‘Chieftainators’ prepare for first robotics contestPublished 9:14am Thursday, January 23, 2014
Dowagiac Union High School teachers are used to seeing all sorts of daily commotion in the hallways, be it students rushing to beat the bell or custodians cleaning up the newest mess left on the floor.
However, even the most senior educators were shocked after they spotted a four-wheeled robot roaming the building’s halls after school.
Despite their formation only a few months ago, the Dowagiac High School Robotics Team have been hard at work the last several weeks drafting, designing and building their first mechanical creation. The team, nicknamed the “Chieftainators,” plan to enter their robot in the FIRST Robotics regional competition in March, held in St. Joseph.
Schools from around the region will field teams for the competition. Two teams of three robots each will compete against one another, in a game to score the most goals as possible within a two-and-a-half minute time period. The robots can score a goal by tossing balls into baskets that are suspended six feet in the air.
“It’s like athletics for the brain,” said Jennings Brosnan, the team’s coach. “There’s an athletic aspect to the game, but you have to do it with a robot.”
Brosnan, who also teaches physics at the high school, was the main force behind the formation of the team. The science teacher was inspired to start the team after meeting with the coach of the Cassopolis robotics team during a recent teaching conference in Saginaw.
“He told me about that grants are amenable to rookie teams, more so now than in previous years,” Brosnan said.
The school received $16,000 in grants to help with the formation of the team last winter, though Brosnan said he was meeting with students even before then to register the new team with FIRST Robotics. So far, 16 students have signed up for the team that meets six times a week.
“We’re seeing folks from across the board sign up, including a good mix of both seniors and freshman,” Brosnan said. “Some students want to drive the robot, while some want to help us out with the business aspects.”
Actual construction on the team’s machine did not occur until earlier this month, after the team received its first batch of parts for FIRST Robotics.
The team has recently completed construction on the chassis for their robot, which they temporarily dubbed “Bob.” The body uses an aluminum frame, milled by Bob Simons, whose son, Chris, is part of the team.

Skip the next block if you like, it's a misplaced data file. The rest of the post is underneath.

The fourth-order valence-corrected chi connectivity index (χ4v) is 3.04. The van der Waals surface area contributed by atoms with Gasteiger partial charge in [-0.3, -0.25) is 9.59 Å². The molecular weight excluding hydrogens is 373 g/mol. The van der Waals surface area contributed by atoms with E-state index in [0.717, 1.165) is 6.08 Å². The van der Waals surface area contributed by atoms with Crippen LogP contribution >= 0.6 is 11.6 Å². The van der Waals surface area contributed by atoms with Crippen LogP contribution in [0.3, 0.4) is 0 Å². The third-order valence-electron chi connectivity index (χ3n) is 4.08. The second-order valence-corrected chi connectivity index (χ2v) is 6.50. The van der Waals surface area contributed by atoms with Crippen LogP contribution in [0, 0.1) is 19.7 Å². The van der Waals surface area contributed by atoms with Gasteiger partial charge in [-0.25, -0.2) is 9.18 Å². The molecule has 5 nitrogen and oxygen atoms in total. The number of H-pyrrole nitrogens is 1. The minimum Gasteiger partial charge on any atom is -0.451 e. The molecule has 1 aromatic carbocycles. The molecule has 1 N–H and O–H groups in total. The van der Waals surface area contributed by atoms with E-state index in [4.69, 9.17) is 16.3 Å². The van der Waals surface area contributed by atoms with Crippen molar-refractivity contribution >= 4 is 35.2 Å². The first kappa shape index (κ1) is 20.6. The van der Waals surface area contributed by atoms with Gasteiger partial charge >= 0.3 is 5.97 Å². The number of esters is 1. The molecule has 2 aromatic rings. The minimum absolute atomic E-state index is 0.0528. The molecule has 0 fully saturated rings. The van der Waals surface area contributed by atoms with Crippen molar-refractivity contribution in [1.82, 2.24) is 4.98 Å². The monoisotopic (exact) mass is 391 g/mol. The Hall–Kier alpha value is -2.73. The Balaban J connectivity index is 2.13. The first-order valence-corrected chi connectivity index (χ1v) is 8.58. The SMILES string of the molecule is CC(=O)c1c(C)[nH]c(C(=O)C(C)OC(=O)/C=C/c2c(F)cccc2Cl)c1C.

“I was talking to coach’s with other teams, and they said it was good for a rookie team to be this far along already,” Brosnan said.
At the moment, the students are focusing on the construction of the robot’s custom arm that will be used to launch balls into the goal during the game. Not only will the team have to design and build the device from scratch, but they will also be responsible for programming how far the robot tosses the ball.
While much work remains to get their entry ready for the competition in March, Brosnan said the team’s members have been more than willing to put in extra hours to accomplish their goals. Their Saturday meetings, which normally run from 9 a.m. to 1 p.m., have run as long as 6 p.m. as the team finished their work on the chassis.
“Those that are here everyday are pretty much motivated by the work we are doing,” Brosnan said. “I’m surprised they are willing to put this much time into the team.”
The students are also talking to local businesses to sponsor the team, with Sustainable Recycling offering to let the team pick up whatever scrap they may need. Brosnan is also looking for additional volunteers to help supervise and mentor the fledging engineers during their meetings.
“We’re hoping that, after the first completion, more people will jump to on board,” Brosnan said.
The coach encourages any student who is interested in joining the club to attend the team’s meetings, which take place at Room 109 after school.
“If you’re even thinking about a career in engineering, programming or mathematics, you should come see what we’re all about,” he said.